Notes on linear
regression analysis (pdf file)

Introduction
to linear regression analysis

Mathematics
of simple regression

Regression examples

·
Beer sales vs.
price, part 1: descriptive analysis

·
Beer sales vs. price, part 2: fitting a simple
model

·
Beer sales vs. price, part 3: transformations
of variables

·
Beer sales vs. price, part 4: additional predictors

·
NC natural gas
consumption vs. temperature

What to look for in
regression output

What’s a good
value for R-squared?

What's the bottom line? How to compare models

Testing the assumptions of linear regression

Additional notes on regression
analysis

Stepwise and all-possible-regressions

Excel file with
simple regression formulas

Excel file with regression
formulas in matrix form

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Any
regression analysis (or any sort of statistical analysis, for that matter) ought
to begin with a careful look at the raw material: the data. Where did it come from, how was it
measured, is it clean or dirty, how many observations are available, what are
the units, what are typical magnitudes and ranges of the values, and very importantly,
*what do the variables look like*? Much of your brain is devoted to the
processing of visual information, and failure to engage that part of your brain
is like shooting in the dark. Visual analysis helps you to identify systematic
patterns as well as unusual events and data errors.

The
objective of this analysis will be to **explain
and predict how the quantity of weekly sales of a popular brand of beer depends
on its price** at a small chain of supermarkets. The data file contains 52
weeks of average-price and total-sales records for three different carton
sizes: 12-packs, 18-packs, and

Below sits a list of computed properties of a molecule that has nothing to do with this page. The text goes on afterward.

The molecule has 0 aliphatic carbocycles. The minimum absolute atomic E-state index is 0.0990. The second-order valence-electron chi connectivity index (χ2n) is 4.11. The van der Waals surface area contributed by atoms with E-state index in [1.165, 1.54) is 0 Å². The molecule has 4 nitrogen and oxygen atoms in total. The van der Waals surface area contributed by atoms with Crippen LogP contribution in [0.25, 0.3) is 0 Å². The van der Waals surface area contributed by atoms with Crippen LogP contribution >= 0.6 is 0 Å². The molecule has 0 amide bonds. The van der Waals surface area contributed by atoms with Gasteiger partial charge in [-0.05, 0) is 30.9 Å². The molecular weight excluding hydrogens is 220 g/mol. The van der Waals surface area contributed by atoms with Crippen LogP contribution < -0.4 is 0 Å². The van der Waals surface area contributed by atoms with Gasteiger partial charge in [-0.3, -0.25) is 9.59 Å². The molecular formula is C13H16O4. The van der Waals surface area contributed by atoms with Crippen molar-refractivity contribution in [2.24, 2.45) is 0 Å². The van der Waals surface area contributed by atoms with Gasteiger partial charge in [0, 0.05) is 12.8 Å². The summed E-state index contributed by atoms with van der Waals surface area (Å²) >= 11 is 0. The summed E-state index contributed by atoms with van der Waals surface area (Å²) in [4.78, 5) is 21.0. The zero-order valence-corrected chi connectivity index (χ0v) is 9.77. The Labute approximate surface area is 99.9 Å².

30-packs. (This is real data, apart
from some very minor adjustments for the 30-packs.) One of the first things to consider in
assembling a data set for regression analysis is the choice of **units** (i.e., scaling) for the
variables. At the end of the day
you will be looking at error measures that are expressed in the units of the
dependent variable, and the model coefficients will be measured in units of
predicted change in the dependent variable per unit of change in the
independent variable. Ideally these
numbers should scaled in a way that makes them easy to read and easy to
interpret and compare. In this
analysis, **the price and sales variables
have already been converted to a per-case (i.e., per-24-can) basis**, so that
relative sales volumes for different carton sizes are directly comparable and
so that regression coefficients are directly comparable for models fitted to
data for different carton sizes.
The first few rows of the data set (in an Excel file) look like this:

The column
headings were chosen to be suitable as descriptive variable names for the
analysis. The value of 19.98
for PRICE_12PK in week 1 means that 24 cans of beer cost $19.98 when purchased
in 12 packs that week (i.e., the price of a single 12-pack was $9.99), and the
value of 223.5 for CASES_12PK means that 447 12-packs were sold (because a case
is two 12-packs).

Let’s
begin with a look at the descriptive statistics, which show typical magnitudes
and the ranges of the variables:

Here it is seen that sales volume (measured in comparable units of cases)
was greater for the smaller carton sizes
(399 cases’ worth of 12-packs vs. 165 for 30-packs, with 18-packs
in the middle), while the average price-per-case was significantly smaller for
the larger carton sizes ($14.38 per case on average for 30-packs, vs. $19.09
per case for 12-packs, with 18-packs again in the middle). However, there was considerable
variation in prices of each carton size, as shown by the minimum and maximum
values.

Because these are time series variables, it is vitally important to look
at their **time series plots**, as shown
below. (Actually, you should look
at plots of your variables versus row number *even if they are not time series* You never know what you might see. For non-time series data, you would not